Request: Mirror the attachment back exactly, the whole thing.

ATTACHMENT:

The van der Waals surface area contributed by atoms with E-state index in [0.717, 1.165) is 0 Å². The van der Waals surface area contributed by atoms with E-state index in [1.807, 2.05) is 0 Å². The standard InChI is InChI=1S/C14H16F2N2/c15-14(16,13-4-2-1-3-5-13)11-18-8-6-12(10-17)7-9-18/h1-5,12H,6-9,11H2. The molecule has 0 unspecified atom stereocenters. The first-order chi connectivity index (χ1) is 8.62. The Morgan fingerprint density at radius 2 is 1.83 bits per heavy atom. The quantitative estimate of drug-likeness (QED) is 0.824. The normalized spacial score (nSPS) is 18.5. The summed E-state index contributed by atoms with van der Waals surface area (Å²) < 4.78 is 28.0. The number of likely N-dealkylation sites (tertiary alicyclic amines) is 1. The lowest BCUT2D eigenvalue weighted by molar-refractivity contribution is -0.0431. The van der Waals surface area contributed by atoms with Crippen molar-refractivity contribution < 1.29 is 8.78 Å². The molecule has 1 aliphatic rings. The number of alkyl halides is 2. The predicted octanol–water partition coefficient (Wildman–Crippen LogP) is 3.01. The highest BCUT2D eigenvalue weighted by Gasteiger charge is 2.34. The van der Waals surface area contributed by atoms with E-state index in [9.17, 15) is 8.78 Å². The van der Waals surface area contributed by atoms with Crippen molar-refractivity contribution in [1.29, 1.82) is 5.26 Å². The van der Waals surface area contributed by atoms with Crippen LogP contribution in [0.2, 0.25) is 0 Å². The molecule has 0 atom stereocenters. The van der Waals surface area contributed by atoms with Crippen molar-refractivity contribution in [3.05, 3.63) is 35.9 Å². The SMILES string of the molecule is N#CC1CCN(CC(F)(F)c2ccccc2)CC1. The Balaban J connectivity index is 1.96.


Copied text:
The van der Waals surface area contributed by atoms with E-state index in [0.717, 1.165) is 0 Å². The van der Waals surface area contributed by atoms with E-state index in [1.807, 2.05) is 0 Å². The standard InChI is InChI=1S/C14H16F2N2/c15-14(16,13-4-2-1-3-5-13)11-18-8-6-12(10-17)7-9-18/h1-5,12H,6-9,11H2. The molecule has 0 unspecified atom stereocenters. The first-order chi connectivity index (χ1) is 8.62. The Morgan fingerprint density at radius 2 is 1.83 bits per heavy atom. The quantitative estimate of drug-likeness (QED) is 0.824. The normalized spacial score (nSPS) is 18.5. The summed E-state index contributed by atoms with van der Waals surface area (Å²) < 4.78 is 28.0. The number of likely N-dealkylation sites (tertiary alicyclic amines) is 1. The lowest BCUT2D eigenvalue weighted by molar-refractivity contribution is -0.0431. The van der Waals surface area contributed by atoms with Crippen molar-refractivity contribution < 1.29 is 8.78 Å². The molecule has 1 aliphatic rings. The number of alkyl halides is 2. The predicted octanol–water partition coefficient (Wildman–Crippen LogP) is 3.01. The highest BCUT2D eigenvalue weighted by Gasteiger charge is 2.34. The van der Waals surface area contributed by atoms with E-state index in [9.17, 15) is 8.78 Å². The van der Waals surface area contributed by atoms with Crippen molar-refractivity contribution in [1.29, 1.82) is 5.26 Å². The van der Waals surface area contributed by atoms with Crippen LogP contribution in [0.2, 0.25) is 0 Å². The molecule has 0 atom stereocenters. The van der Waals surface area contributed by atoms with Crippen molar-refractivity contribution in [3.05, 3.63) is 35.9 Å². The SMILES string of the molecule is N#CC1CCN(CC(F)(F)c2ccccc2)CC1. The Balaban J connectivity index is 1.96.